Many have puzzled over the rebound in the stock market during this period of COVID-19 struggles. The blue-chip S&P 500 stock price index is only 6 percent below its mid-February peak, having recovered more than 80 percent of its COVID-related losses. Moreover, the Nasdaq index—a barometer of the tech sector—has soared to new highs. Has someone forgotten to tell investors that we are still dealing with a pandemic or do they know something that has escaped the rest of us?

The stock market is forward-looking. Prospective earnings play a big role. News bearing on prospective earnings—including news on the economy—can have a big impact on stock prices. Additionally, investor appetites for risk affect share prices (see my June 5 post, Has the Market Gotten Ahead of Itself?). When investors become very uncertain and nervous about the outlook, they will insist on higher returns on stocks as compensation for the greater risk. That is achieved by a drop in share prices.

Finally, returns on competing investments affect stock prices. If returns on competing investments increase, share prices will need to fall to attract investors, or else they will shift into those other investments. Conversely, if returns on competing investments fall, investors view stocks to be more attractive and will bid up their prices. The current ultra-low interest rates are an important factor buoying share prices.

The chart below shows the yield on the benchmark ten-year Treasury note over the past two decades. Even before the onset of the pandemic, yields had dropped to very low levels by historical standards—under 2 percent. But they have plunged lower in recent months, to below 1 percent.

Interest rates have fallen over recent decades because inflation has fallen and expectations are that inflation will remain low going forward (meaning that investors do not need as much compensation for the erosion of purchasing power that accompanies inflation).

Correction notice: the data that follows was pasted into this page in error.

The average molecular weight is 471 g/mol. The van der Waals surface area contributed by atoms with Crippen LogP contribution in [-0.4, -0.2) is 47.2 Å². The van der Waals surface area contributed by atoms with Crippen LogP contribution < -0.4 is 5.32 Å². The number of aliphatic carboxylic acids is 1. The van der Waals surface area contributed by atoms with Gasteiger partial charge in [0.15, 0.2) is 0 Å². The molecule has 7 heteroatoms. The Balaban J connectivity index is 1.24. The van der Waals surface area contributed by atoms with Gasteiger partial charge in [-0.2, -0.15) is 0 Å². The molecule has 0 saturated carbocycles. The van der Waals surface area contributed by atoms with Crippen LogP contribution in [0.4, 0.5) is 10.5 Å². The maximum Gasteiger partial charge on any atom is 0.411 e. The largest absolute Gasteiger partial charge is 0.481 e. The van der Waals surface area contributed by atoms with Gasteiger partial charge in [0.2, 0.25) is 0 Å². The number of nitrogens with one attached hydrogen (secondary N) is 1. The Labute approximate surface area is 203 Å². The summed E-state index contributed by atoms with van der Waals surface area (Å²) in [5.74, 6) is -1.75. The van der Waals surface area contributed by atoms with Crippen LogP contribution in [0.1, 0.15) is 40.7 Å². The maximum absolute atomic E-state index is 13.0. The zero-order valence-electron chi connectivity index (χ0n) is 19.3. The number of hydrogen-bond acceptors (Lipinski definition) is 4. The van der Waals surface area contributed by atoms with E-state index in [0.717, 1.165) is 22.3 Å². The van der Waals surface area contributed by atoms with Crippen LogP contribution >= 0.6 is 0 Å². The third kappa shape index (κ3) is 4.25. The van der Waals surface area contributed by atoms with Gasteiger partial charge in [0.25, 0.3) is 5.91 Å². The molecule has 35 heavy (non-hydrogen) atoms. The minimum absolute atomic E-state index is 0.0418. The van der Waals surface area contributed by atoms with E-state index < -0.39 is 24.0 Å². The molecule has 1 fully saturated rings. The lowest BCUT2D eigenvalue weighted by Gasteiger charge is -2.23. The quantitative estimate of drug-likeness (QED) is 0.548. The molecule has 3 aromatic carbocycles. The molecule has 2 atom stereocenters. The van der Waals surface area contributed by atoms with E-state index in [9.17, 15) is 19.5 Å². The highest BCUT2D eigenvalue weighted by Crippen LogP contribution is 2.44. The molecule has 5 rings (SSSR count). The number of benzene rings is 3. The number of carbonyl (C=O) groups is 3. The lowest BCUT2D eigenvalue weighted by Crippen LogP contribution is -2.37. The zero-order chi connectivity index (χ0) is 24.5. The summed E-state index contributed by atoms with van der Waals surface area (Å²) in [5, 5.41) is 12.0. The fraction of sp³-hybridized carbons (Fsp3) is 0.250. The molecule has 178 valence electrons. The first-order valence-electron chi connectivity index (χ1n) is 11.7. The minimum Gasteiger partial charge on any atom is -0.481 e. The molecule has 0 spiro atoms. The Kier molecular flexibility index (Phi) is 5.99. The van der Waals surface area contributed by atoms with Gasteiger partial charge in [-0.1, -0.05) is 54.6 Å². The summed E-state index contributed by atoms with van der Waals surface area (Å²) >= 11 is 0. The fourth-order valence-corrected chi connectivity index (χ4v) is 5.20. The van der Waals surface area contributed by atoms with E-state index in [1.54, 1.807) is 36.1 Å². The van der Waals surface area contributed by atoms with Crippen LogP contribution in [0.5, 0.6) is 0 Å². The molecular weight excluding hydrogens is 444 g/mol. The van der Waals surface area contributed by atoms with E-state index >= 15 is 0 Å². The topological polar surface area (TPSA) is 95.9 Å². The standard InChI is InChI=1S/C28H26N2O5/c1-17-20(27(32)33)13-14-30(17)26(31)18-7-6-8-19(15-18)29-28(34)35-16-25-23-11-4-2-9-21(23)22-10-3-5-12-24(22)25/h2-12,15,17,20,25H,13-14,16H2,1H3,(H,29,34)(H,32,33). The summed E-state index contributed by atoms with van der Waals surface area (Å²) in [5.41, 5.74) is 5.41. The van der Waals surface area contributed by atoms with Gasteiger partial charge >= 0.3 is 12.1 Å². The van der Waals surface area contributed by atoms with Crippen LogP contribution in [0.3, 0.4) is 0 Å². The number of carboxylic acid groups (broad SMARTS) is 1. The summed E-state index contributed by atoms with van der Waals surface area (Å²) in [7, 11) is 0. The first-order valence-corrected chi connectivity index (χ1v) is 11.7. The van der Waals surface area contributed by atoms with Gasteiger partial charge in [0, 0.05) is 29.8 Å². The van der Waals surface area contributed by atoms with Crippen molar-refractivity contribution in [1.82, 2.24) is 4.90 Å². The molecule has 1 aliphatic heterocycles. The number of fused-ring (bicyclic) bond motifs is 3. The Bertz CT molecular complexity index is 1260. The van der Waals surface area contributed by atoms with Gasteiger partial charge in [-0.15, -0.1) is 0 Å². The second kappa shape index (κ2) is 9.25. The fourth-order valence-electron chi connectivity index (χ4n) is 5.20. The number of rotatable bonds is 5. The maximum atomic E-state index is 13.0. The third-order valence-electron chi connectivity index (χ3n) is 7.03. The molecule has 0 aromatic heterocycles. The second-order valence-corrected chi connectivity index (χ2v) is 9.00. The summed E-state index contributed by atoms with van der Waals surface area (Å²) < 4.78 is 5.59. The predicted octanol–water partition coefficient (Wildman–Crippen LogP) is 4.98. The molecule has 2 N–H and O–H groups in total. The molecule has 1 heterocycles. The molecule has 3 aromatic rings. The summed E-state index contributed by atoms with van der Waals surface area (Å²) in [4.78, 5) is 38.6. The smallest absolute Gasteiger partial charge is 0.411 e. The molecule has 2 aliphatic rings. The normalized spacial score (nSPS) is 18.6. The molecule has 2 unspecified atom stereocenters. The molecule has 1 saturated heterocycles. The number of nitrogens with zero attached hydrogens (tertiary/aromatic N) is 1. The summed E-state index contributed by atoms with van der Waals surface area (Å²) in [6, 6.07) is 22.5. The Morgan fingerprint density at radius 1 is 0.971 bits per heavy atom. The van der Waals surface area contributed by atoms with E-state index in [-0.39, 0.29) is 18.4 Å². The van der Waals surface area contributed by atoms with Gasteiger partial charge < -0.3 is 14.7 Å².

Beyond low inflation, a greater supply of savings and reduced demand for funds by businesses have caused real interest rates (interest rates after inflation) to drop to extraordinary levels. The next chart plots the real interest rate on a special type of ten-year Treasury security (a Treasury Inflation Protected Security or TIPS). For this security, investors are promised a given interest rate (a given real interest rate) and are given additional compensation based on the actual change in the Consumer Price Index. Before the pandemic, the real interest rate had been flirting with zero.

However, more recently it has moved into negative territory. This means that investors have been willing to accept inflation compensation that falls short of actual inflation—willing to lose purchasing power!

As the economy gets back to a firmer footing, some of the recent declines in interest rates will be reversed. However, interest rates are going to stay low for quite some time. This is because the Federal Reserve, in response to the COVID-19 shock, has committed to keeping the short-term interest rate that it controls—the federal funds rate—low (near zero) for some time to come. This commitment, coupled with its commitment to ongoing large purchases of Treasury securities in the open market, will keep Treasury yields low, and, with them, a wide range of other interest rates (see my May 5 post, Are We Drowning in Fed Liquidity?).

In the coming weeks, wild daily swings in stock prices will continue to result from news on the COVID-19 front. These will be augmented by corporate earnings reports for the just-concluded second quarter. However, share prices will continue to be supported by upward pressure from the new era of ultra-low interest rates. Investors have heeded the message.  

Check out Chapter 2 of my new book—Capitalism Versus Socialism: What Does the Bible Have to Say?—for a discussion of the role of financial markets in a market-based economy.

2 thoughts on “Buoying the Market: An Era of Ultra-Low Interest Rates

Leave a Reply

Fill in your details below or click an icon to log in: Logo

You are commenting using your account. Log Out /  Change )

Twitter picture

You are commenting using your Twitter account. Log Out /  Change )

Facebook photo

You are commenting using your Facebook account. Log Out /  Change )

Connecting to %s